By Anjie Coplin, volunteer contributor, American Red Cross North Texas
Since 2011, Linda Flores has helped teach people fire safety through the Red Cross’s pillowcase trainings and the Sound the Alarm campaign, where she and other volunteers went into neighborhoods to share fire safety tips and install smoke alarms. But Linda never imagined that she would need to use those skills to save herself and her family.
In February 2021, Texas experienced a snow storm that blanketed the state and brought with it record low temperatures. In addition to treacherous weather conditions, tens of thousands of people also faced power outages due to failures with the State’s power grid. Linda and her family were among those who lost power for days and and struggled to stay warm .
On the night of February 16, with no power other than a small generator to keep her refrigerator running, the lack of heat became unbearable. The first solution she tried was to hang blankets across windows to keep the cold air from coming in. When that didn’t work, the family decided to build a fire in the fireplace which they had never used before. The family checked to make sure the fireplace flume was open and proceeded to build a fire so that they could stay warm.
A few hours later, the family heard a crackling noise coming from above them. Out of curiosity, Linda‘s husband and daughter went outside to see if the snow was damaging their roof. But what they saw were some of their neighbors running towards them and pointing up. When Linda‘s husband looked up, he saw flames coming from the roof. With little time to spare, Linda grabbed the family’s important documents and her husband grabbed the family dog.
With poor road conditions, it took the fire department more than 10 minutes to arrive. Initially only one fire truck showed up, but soon after, six more arrived due to concern that the fire would spread to other homes. Because of Linda’s work on the Sound the Alarm campaign, several of the firefighters on scene recognized her.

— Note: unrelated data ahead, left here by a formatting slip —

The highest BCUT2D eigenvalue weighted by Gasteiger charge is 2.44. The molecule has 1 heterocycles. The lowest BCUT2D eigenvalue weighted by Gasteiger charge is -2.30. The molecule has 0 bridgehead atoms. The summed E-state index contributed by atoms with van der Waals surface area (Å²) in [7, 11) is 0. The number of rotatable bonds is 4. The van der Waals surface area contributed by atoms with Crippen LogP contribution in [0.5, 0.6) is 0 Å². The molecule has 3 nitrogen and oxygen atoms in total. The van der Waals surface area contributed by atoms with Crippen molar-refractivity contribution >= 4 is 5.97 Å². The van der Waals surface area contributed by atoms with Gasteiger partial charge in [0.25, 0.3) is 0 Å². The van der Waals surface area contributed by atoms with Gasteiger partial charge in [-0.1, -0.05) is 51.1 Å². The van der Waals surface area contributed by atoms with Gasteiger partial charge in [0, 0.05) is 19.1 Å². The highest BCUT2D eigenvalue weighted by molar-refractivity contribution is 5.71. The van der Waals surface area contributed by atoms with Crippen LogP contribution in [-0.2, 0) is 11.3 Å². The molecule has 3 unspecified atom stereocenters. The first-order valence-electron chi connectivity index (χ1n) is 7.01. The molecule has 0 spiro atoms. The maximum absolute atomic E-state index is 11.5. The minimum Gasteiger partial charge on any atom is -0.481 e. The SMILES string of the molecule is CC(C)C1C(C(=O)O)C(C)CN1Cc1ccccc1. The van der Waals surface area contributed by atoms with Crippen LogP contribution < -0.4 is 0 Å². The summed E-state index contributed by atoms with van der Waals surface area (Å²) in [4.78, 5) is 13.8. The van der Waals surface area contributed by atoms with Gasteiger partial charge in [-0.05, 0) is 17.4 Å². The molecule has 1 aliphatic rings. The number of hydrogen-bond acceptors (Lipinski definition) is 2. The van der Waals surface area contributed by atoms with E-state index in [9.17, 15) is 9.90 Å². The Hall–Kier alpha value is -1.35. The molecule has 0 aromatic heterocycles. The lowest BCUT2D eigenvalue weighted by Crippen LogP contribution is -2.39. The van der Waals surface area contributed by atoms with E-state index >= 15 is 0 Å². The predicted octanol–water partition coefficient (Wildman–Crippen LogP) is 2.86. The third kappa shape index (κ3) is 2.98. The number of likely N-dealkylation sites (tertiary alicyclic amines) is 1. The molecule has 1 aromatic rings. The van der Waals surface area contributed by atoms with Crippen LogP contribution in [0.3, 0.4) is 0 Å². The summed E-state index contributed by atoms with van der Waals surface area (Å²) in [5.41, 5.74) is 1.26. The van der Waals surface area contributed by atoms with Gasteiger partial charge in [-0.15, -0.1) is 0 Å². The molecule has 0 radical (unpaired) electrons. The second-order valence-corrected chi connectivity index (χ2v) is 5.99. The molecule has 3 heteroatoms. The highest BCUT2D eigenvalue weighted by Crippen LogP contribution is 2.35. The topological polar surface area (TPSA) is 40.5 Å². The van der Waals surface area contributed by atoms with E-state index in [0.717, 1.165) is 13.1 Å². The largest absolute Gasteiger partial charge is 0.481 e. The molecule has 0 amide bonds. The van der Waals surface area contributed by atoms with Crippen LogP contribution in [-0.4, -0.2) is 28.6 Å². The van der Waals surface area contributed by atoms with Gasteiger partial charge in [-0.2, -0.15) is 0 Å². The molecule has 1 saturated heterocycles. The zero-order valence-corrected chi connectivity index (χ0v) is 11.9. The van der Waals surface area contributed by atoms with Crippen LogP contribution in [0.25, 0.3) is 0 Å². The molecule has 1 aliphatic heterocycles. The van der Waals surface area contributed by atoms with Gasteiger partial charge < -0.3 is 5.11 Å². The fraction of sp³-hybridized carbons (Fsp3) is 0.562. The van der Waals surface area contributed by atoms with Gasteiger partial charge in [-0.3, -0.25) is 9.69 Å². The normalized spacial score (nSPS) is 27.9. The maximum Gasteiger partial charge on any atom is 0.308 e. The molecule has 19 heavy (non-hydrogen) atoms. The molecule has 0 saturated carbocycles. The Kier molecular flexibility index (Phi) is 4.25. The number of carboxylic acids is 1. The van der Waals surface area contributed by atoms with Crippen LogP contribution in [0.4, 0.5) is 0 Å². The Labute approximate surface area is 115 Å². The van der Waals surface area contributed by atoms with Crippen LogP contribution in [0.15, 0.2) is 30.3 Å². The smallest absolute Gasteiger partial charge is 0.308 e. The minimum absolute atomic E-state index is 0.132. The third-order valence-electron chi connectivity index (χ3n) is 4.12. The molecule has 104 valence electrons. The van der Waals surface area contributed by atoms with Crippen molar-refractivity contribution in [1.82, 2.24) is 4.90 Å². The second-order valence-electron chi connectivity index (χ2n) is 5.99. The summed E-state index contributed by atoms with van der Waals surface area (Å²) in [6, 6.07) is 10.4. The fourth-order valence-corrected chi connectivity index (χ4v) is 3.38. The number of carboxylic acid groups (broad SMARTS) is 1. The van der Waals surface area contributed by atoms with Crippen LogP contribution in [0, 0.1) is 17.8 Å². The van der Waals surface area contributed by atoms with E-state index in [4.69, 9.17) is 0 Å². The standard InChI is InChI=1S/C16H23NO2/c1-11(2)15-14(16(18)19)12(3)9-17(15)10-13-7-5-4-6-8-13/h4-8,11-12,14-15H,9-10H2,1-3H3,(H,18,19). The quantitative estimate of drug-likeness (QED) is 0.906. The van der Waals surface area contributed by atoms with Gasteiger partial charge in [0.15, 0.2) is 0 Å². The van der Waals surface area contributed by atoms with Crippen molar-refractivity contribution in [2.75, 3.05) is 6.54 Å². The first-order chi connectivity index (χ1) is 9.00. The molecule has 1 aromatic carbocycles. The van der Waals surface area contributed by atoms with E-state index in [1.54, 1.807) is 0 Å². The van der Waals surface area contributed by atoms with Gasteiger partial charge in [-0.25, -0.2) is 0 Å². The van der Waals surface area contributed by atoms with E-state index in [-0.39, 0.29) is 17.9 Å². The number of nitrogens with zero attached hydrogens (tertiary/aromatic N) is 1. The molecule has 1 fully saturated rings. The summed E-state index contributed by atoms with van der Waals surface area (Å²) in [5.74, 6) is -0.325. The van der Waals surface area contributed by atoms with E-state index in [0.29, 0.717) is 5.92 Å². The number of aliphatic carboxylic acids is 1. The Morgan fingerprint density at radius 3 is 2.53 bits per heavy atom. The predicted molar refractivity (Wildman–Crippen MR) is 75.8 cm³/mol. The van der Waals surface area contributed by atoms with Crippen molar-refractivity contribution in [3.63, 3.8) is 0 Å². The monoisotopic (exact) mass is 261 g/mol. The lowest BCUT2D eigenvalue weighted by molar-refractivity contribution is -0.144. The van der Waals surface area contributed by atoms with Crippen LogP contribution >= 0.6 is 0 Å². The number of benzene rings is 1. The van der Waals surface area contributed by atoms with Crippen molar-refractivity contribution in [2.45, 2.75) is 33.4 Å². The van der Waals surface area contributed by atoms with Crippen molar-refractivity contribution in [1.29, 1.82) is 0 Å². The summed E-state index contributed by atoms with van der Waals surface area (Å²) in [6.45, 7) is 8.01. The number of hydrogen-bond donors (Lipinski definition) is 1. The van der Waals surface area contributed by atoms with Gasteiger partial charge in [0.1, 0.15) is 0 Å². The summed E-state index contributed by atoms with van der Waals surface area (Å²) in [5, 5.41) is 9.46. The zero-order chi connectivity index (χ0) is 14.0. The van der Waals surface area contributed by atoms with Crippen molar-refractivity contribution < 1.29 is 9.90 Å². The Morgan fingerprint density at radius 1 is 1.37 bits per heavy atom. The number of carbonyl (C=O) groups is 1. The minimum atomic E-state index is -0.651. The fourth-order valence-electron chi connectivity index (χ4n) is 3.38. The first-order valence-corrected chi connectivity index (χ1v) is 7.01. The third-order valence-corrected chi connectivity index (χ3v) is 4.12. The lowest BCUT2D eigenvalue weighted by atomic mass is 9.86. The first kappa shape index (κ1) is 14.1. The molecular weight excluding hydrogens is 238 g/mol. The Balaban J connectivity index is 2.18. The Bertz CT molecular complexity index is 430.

It took almost three hours to extinguish the fire and Linda and her family took refuge with family friends. Sadly, the house was deemed a complete loss.
In addition to calling her insurance company, Linda reached out to the Red Cross, which provided money for the family’s immediate needs. Many people in the Dallas office called her to offer support for weeks following the fire. With tears in her eyes, Linda said, “ I want to thank the Red Cross for their continued support. It means so much to me and my family.”
Linda knows that the most important things – – her family – – survived the fire that cold, snowy night last February. “Because I have trained people about fire safety for so many years, I knew exactly what to do and what to take with me as we had to quickly leave the house.”
After going through such a traumatic experience, Linda’s advice to anyone reading this is to keep all of important documents in a safe place that is fire proof. She also suggests that people familiarize themselves with fire safety information. She adds, “ be prepared, but don’t panic. The main thing priority is to get out alive.“
While she admits that she cried when she saw that all of her belongings had been destroyed by the fire, she knows that she is lucky that her family escaped without injury. They are now looking forward to rebuilding their home and replacing the memory of the fire with new, happy memories.
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